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In situ gross nitrogen transformations differ between temperate deciduous and coniferous forest soils

Jeroen Staelens UGent, Tobias Rütting, Dries Huygens UGent, An De Schrijver UGent, Christoph Müller, Kris Verheyen UGent and Pascal Boeckx UGent (2012) BIOGEOCHEMISTRY. 108(1-3). p.259-277
abstract
Despite long-term enhanced nitrogen (N) inputs, forests can retain considerable amounts of N. While rates of N inputs via throughfall and N leaching are increased in coniferous stands relative to deciduous stands at comparable sites, N leaching below coniferous stands is disproportionally enhanced relative to the N input. A better understanding of factors affecting N retention is needed to assess the impact of changing N deposition on N cycling and N loss of forests. Therefore, gross N transformation pathways were quantified in undisturbed well-drained sandy soils of adjacent equal-aged deciduous (pedunculate oak (Quercus robur L.)) and coniferous (Scots pine (Pinus sylvestris L.)) planted forest stands located in a region with high N deposition (north Belgium). In situ inorganic N-15 labelling of the mineral topsoil (0-10 cm) combined with numerical data analysis demonstrated that (i) all gross N transformations differed significantly (p < 0.05) between the two forest soils, (ii) gross N mineralization in the pine soil was less than half the rate in the oak soil, (iii) meaningful N immobilization was only observed for ammonium, (iv) nitrate production via oxidation of organic N occurred three times faster in the pine soil while ammonium oxidation was similar in both soils, and (v) dissimilatory nitrate reduction to ammonium was detected in both soils but was higher in the oak soil. We conclude that the higher gross nitrification (including oxidation of organic N) in the pine soil compared to the oak soil, combined with negligible nitrate immobilization, is in line with the observed higher nitrate leaching under the pine forest.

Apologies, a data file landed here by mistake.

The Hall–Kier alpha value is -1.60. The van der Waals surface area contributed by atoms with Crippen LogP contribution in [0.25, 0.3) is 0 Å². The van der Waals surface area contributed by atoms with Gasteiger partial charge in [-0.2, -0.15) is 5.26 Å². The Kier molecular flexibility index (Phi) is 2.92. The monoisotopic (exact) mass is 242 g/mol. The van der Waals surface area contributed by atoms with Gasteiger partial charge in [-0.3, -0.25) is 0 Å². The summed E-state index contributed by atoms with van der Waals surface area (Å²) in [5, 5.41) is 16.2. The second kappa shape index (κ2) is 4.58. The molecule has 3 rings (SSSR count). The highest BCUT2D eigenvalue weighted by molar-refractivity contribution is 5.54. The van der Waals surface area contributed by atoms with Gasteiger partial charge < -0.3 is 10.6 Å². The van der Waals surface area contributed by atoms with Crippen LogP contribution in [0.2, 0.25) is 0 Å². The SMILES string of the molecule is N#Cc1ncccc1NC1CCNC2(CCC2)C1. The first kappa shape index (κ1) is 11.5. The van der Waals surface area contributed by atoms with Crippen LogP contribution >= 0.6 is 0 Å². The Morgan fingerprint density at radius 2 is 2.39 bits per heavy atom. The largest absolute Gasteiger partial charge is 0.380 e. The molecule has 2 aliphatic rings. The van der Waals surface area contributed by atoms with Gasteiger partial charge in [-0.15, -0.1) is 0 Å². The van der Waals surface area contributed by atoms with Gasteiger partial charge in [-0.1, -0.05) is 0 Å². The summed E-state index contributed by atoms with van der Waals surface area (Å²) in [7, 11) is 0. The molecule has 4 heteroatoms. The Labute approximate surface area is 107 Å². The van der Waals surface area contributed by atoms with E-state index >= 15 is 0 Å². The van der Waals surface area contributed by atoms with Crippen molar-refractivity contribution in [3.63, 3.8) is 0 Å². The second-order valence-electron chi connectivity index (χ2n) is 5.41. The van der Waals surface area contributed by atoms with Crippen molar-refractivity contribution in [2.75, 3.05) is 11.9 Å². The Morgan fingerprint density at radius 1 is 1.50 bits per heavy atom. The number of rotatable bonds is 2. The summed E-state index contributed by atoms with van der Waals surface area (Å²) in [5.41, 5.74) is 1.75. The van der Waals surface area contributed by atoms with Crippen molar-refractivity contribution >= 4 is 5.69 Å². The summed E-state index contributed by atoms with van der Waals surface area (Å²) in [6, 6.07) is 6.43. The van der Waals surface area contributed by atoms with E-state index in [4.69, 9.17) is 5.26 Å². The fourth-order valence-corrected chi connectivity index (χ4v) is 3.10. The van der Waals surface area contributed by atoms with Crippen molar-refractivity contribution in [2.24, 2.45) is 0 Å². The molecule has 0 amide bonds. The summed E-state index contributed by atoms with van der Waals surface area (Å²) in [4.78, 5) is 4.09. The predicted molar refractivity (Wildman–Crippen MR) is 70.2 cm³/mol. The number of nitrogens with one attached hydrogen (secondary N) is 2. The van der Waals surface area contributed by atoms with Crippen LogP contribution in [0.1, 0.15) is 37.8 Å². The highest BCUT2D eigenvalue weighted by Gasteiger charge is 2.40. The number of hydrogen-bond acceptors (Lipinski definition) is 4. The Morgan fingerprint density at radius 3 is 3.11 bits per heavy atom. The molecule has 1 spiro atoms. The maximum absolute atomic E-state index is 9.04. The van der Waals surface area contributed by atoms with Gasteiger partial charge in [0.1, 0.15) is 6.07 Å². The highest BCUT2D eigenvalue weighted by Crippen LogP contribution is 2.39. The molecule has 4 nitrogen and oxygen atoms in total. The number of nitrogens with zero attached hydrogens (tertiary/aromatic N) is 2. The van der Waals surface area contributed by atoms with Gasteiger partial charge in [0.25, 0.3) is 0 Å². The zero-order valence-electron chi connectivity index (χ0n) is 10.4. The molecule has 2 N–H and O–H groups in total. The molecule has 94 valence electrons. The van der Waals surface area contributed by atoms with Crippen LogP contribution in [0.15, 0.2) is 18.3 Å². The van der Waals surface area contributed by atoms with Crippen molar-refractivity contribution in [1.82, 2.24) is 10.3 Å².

Please use this url to cite or link to this publication:
author
organization
year
type
journalArticle (original)
publication status
published
subject
keyword